Within the Internet email system, an email server, or email exchange, is software which transfers email messages from one computer to a second using SMTP, or Simple Mail Transfer Protocol. The terms server and mail exchanger are sometimes used interchangeably. In some regards, there is no difference between a server and an exchanger. In other words, a server is a computer on the Internet that acts as an intermediary between a client computer and the Internet.
There are two parts to servers. The first part is the server software which maintain a set of communications with the outside world, and the second part is called the Internet mail server or POP3 (SMTP) server. The computer components within a server include programs like anti-virus, spam checker, and anti-spyware. The first part allows users and administrators of the computer to access emails on the servers and make local copies or scans. The second part allows the recipients of the emails to access the emails. The server maintains the integrity of the entire network of the Internet, including the security of all connections, user authentication, and the content of the network.
An IP (Internet Protocol) is a series of numbers that uniquely identifies a computer or internet-connected device. To learn more about IP networks and how they work, read How Does IP Networks Work? An IP network connects two computers through a domain name. A domain name is a string of numbers and letters that identifies a particular computer or internet-connected device. Domains can be related to IP addresses by class or domain name. There is a hierarchy of domains, starting from the most basic such as com or net to the most complex like cox or tca.
An ISP, as the name suggests, is an entity or group of entities that offer this service. There are many kinds of such as cable companies, mobile phone providers, local phone companies, private firms, ISPs with data centers, and others. It is quite possible for small companies to have their own ISP as the company owner may not be interested in or capable of managing a large number of servers. Large companies usually hire an ISP to provide them with a mail server function. Email servers allow many users to access their company email system and send and receive emails at the same time.
Email services also provide security services. A mail server can be configured to control which users have access to various parts of the network. It can configure the distribution of files to different users and servers, determine the time that emails are sent and received, control the time that other users are allowed to access the mail client, restrict or deny the sending and receiving of fax messages, control whether or not a fax service is active, manage and maintain the users mailboxes and others. The complete list of functions is rather long. There is no doubt that email services will continue to grow and expand.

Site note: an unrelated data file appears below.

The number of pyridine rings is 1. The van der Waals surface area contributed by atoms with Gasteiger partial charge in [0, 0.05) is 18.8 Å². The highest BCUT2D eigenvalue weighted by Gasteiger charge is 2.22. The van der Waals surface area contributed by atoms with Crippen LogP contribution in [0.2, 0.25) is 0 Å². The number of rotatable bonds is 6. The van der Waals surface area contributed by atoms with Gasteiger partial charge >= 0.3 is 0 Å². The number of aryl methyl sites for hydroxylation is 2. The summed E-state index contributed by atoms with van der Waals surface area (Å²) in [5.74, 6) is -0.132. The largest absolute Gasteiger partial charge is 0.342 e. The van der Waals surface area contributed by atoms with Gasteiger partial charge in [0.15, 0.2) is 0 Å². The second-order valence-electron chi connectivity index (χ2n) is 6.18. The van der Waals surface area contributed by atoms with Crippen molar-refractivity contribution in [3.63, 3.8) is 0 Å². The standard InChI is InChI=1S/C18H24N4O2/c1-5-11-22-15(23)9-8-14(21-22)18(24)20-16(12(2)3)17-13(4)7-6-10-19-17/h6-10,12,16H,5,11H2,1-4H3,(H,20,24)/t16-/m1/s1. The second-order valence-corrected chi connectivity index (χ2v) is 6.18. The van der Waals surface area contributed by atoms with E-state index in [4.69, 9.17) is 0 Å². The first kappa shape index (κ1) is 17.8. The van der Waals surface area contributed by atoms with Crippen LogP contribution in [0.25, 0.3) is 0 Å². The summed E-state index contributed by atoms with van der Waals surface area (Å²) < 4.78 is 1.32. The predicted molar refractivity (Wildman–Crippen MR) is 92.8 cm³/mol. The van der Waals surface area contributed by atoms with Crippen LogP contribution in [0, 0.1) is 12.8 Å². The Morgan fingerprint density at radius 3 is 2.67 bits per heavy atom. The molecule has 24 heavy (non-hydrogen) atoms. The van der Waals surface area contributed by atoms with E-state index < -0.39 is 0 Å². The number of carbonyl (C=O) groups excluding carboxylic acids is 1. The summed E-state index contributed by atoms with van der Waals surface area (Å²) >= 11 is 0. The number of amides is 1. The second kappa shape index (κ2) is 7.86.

An email server also enables organizations to manage and remote manage the distribution of their newsletter, electronic newsletters, drafts and other electronic versions of documents. All documents sent from one location are eventually distributed to the recipients without the need of a physical file storage system. A mail server can enable or disallow delivery of documents by email. It can be either ‘attached’ or ‘static’. A static email server allows the users to update and add new addresses while a ‘attached’ mail server enables the user to upload documents that can be loaded directly to the recipients without the need for uploading the documents to the user’s web space.
An email server is used by an individual user or a corporate organization to access the local area network of the Internet. The user is provided with a host name and IP address through the Internet service provider. The user’s computer becomes part of the Local Area Network of the Internet providing the user with a mail server identity. This is in contrast to an email client, which is typically hosted on a web server by an Internet service provider. An email client has been designed to perform tasks such as checking the inbox, transferring mail from a fax machine or a POP3 account to the user’s email address and reading and printing emails.
Users access their mail servers using different applications. A user can connect directly to an IP address, or they can connect to a domain name. This connection requires the use of software to establish a secure gateway which authenticates all data received and sends it correctly to the destination mailbox. Users can create or change their passwords or confirmations for email systems. They can also set up permission-based groups that allow access to certain areas of their email system or control who has access to particular email addresses. Mail servers are usually offered by the Internet service providers (ISP).